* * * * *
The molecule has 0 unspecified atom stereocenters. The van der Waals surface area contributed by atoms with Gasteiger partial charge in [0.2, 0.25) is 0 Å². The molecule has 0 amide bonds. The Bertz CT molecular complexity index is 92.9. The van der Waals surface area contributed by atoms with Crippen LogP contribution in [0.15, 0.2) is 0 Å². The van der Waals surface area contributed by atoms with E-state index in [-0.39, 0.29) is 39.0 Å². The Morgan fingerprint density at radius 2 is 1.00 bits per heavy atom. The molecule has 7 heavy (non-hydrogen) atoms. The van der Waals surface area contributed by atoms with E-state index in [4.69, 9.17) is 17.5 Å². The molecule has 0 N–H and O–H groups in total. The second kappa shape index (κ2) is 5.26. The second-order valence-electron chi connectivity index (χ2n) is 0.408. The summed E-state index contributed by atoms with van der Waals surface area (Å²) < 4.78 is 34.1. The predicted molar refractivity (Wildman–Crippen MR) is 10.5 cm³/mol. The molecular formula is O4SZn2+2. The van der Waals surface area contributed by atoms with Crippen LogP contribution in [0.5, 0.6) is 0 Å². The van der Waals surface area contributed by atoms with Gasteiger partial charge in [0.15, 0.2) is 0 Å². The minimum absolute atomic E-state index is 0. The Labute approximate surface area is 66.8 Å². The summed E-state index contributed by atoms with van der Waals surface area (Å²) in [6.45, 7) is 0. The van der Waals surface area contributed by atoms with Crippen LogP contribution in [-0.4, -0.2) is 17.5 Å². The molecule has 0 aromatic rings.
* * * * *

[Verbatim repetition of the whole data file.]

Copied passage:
The molecule has 0 unspecified atom stereocenters. The van der Waals surface area contributed by atoms with Gasteiger partial charge in [0.2, 0.25) is 0 Å². The molecule has 0 amide bonds. The Bertz CT molecular complexity index is 92.9. The van der Waals surface area contributed by atoms with Crippen LogP contribution in [0.15, 0.2) is 0 Å². The van der Waals surface area contributed by atoms with E-state index in [-0.39, 0.29) is 39.0 Å². The Morgan fingerprint density at radius 2 is 1.00 bits per heavy atom. The molecule has 7 heavy (non-hydrogen) atoms. The van der Waals surface area contributed by atoms with E-state index in [4.69, 9.17) is 17.5 Å². The molecule has 0 N–H and O–H groups in total. The second kappa shape index (κ2) is 5.26. The second-order valence-electron chi connectivity index (χ2n) is 0.408. The summed E-state index contributed by atoms with van der Waals surface area (Å²) < 4.78 is 34.1. The predicted molar refractivity (Wildman–Crippen MR) is 10.5 cm³/mol. The molecular formula is O4SZn2+2. The van der Waals surface area contributed by atoms with Crippen LogP contribution in [0.5, 0.6) is 0 Å². The van der Waals surface area contributed by atoms with Gasteiger partial charge in [0.15, 0.2) is 0 Å². The minimum absolute atomic E-state index is 0. The Labute approximate surface area is 66.8 Å². The summed E-state index contributed by atoms with van der Waals surface area (Å²) in [6.45, 7) is 0. The van der Waals surface area contributed by atoms with Crippen LogP contribution in [-0.4, -0.2) is 17.5 Å². The molecule has 0 aromatic rings.